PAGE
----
For British expatriates living in Spain and UK residents with Spanish holiday homes, Brexit presents much uncertainty. With Article 50 now triggered, we have to wait and see how the negotiations unfold to establish the UK’s relationship with the EU from April 2019 onwards.
While many of the provisions of the European tax directives should continue to apply to the UK, it is important to remember that the UK/Spain double tax treaty is independent of the EU. This agreement – designed to avoid double taxation and prevent tax evasion with respect to taxes on income and wealth – will continue to work as it does currently, regardless of Brexit.
But what of the possible impact of Brexit on Spanish direct taxation?
Personal taxes – residents
UK nationals resident in Spain should see no difference in their income tax bill as a result of Britain leaving the EU. However, Brexit will affect who pays Spanish ‘exit tax’ – the capital gains charge on a shareholding following a change of tax residency. As the law stands, this tax is deferred when the taxpayer moves to an EU/EEA country. However, the gain needs to be declared and becomes taxable if the shares are sold within ten years of leaving Spain or if the individual loses EU or EEA residency.
Once the UK is no longer an EU/EEA member, anyone returning to Britain with high-value shareholdings could lose the automatic deferment and become immediately liable for exit tax, as will many who have already returned. Only those who left Spain ten years before Brexit takes place can expect to avoid exit tax liability.
Personal taxes – non residents
Currently, non-residents in Spain receive less beneficial tax treatment than residents if they are based outside the EU/EEA. This includes:
- No allowable deductible expenses for income generated in Spain. So for rental income on a holiday home, for example, the entire gross amount is subject to taxation in Spain.
- No eligibility for the reduced flat income tax rate of 19%. Following Brexit, Britons without Spanish residency can expect the general rate of 24% for non-EU/EEA residents to apply for general income such as employment income, rental income, notional rental income, pension income, etc. (but not investment income).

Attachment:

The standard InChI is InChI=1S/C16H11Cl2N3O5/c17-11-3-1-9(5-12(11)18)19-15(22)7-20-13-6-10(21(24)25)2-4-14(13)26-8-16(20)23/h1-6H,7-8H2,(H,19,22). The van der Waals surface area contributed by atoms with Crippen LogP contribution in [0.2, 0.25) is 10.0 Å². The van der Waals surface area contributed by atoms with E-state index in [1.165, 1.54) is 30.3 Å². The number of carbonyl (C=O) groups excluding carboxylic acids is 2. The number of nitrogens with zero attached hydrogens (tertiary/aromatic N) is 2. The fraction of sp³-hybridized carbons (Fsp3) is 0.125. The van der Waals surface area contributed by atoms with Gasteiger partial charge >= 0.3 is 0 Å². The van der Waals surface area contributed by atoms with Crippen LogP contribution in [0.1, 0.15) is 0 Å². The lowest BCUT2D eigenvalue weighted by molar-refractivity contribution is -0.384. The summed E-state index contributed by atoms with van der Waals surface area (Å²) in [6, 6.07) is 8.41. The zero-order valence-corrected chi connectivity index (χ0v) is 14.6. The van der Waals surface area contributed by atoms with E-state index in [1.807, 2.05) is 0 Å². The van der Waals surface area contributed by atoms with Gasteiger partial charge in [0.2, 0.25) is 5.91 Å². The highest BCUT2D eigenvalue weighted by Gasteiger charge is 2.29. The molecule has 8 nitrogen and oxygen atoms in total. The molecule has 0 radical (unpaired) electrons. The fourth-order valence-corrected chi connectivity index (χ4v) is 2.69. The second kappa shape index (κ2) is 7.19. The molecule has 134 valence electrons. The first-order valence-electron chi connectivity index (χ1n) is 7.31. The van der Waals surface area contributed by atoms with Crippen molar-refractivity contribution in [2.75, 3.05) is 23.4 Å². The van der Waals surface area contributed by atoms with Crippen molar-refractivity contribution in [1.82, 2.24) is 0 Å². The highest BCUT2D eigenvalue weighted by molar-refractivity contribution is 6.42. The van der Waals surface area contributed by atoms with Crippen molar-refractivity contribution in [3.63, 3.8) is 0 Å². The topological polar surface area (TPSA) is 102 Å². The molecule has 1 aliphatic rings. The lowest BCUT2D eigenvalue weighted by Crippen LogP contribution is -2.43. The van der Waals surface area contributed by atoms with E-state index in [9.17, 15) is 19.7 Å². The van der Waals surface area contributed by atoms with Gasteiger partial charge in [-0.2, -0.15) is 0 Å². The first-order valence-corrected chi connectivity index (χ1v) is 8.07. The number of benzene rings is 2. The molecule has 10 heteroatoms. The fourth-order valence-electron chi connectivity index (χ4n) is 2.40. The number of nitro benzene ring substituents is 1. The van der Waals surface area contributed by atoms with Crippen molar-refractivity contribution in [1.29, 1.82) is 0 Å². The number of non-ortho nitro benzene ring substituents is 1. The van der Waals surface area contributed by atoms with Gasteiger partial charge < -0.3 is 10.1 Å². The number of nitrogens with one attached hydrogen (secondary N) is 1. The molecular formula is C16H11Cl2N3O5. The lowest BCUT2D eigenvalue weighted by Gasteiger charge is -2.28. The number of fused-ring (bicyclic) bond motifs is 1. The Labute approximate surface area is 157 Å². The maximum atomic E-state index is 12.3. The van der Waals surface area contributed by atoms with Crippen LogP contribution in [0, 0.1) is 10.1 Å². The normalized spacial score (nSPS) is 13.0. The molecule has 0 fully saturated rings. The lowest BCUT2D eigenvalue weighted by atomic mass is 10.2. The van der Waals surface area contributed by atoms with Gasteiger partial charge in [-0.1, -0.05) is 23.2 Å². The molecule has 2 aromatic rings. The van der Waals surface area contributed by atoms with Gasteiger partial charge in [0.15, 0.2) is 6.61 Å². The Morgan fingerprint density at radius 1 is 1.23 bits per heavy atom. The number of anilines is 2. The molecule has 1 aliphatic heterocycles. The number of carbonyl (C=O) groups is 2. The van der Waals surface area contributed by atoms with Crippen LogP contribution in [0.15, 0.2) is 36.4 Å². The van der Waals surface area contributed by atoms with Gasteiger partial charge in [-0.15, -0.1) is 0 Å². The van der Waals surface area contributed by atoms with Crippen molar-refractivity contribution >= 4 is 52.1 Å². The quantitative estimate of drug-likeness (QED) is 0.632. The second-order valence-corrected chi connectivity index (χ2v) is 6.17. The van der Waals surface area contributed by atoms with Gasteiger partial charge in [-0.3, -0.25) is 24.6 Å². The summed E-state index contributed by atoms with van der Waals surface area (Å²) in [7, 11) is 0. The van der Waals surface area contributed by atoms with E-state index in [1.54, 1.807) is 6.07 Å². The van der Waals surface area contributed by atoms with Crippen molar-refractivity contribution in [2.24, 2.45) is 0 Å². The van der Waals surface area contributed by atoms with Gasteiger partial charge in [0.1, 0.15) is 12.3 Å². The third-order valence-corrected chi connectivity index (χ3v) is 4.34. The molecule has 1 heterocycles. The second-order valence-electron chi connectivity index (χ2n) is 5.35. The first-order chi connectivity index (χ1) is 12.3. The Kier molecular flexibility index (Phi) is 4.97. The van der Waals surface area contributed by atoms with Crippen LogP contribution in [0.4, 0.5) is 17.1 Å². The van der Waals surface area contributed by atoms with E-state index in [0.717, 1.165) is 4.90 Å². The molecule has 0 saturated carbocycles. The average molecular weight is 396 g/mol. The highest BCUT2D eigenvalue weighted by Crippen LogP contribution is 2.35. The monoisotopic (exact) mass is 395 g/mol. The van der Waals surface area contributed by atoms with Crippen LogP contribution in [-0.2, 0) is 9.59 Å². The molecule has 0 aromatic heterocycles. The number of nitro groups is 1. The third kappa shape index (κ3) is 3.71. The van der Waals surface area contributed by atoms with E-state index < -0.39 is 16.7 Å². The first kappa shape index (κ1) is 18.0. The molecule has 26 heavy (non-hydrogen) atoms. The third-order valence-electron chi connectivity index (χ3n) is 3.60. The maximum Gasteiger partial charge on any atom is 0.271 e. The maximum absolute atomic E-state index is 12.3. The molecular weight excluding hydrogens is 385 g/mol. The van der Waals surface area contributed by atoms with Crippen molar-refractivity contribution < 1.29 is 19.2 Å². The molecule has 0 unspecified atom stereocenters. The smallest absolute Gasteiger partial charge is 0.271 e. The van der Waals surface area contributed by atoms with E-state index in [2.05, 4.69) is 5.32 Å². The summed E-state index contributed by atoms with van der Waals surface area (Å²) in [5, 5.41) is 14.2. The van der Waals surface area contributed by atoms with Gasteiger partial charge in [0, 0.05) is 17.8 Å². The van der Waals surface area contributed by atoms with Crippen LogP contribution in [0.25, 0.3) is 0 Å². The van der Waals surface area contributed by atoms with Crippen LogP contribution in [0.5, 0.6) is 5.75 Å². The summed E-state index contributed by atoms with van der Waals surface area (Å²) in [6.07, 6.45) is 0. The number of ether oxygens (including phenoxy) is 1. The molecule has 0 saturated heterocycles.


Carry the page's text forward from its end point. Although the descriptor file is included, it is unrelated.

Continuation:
- No capital gains tax exemption on the disposal of a Spanish main home for those aged under 65 who reinvest the proceeds into a new main home outside the EU/EEA. Selling up Spanish property to buy in the UK post-Brexit will therefore attract full capital gains tax charges.
Non-resident taxpayers in Spain who are resident outside the EU/EEA will not qualify for the lower tax rates generally offered by the regional autonomous communities. Post-Brexit, if the UK is not part of the EEA, the more rigid state rules will therefore apply to Britons instead.
Succession and gift tax
As with wealth tax, if the UK is outside both the EU and EEA, UK residents would be subject to state rates instead of those available under the relevant autonomous community on lifetime gifts and inheritances. This means that many of the reliefs and allowances available regionally will be denied – often resulting in much higher taxes for beneficiaries.
What can we draw from this?
Ultimately, the tax treatment of UK nationals in Spain depends on the Brexit negotiations and how Britain’s relationship with Europe is defined.
If, under the final agreement, the UK is outside both the EU and the EEA (and no equivalent arrangements are in place), Britons are likely to face more punitive tax treatment in Spain. As things stand currently, UK residents with income and/or assets in Spain or those inheriting Spanish assets are on track to see an increase in their tax bill for income, wealth, succession and gift taxes.
However, in the meantime, Britain continues to be a full member of the EU. In any case, Brexit will not affect the existing double tax treaty between Spain and the UK to avoid double taxation.
Tax rates, scope and reliefs may change. Any statements concerning taxation are based upon our understanding of current taxation laws and practices which are subject to change. Tax information has been summarised; an individual is advised to seek personalised advice.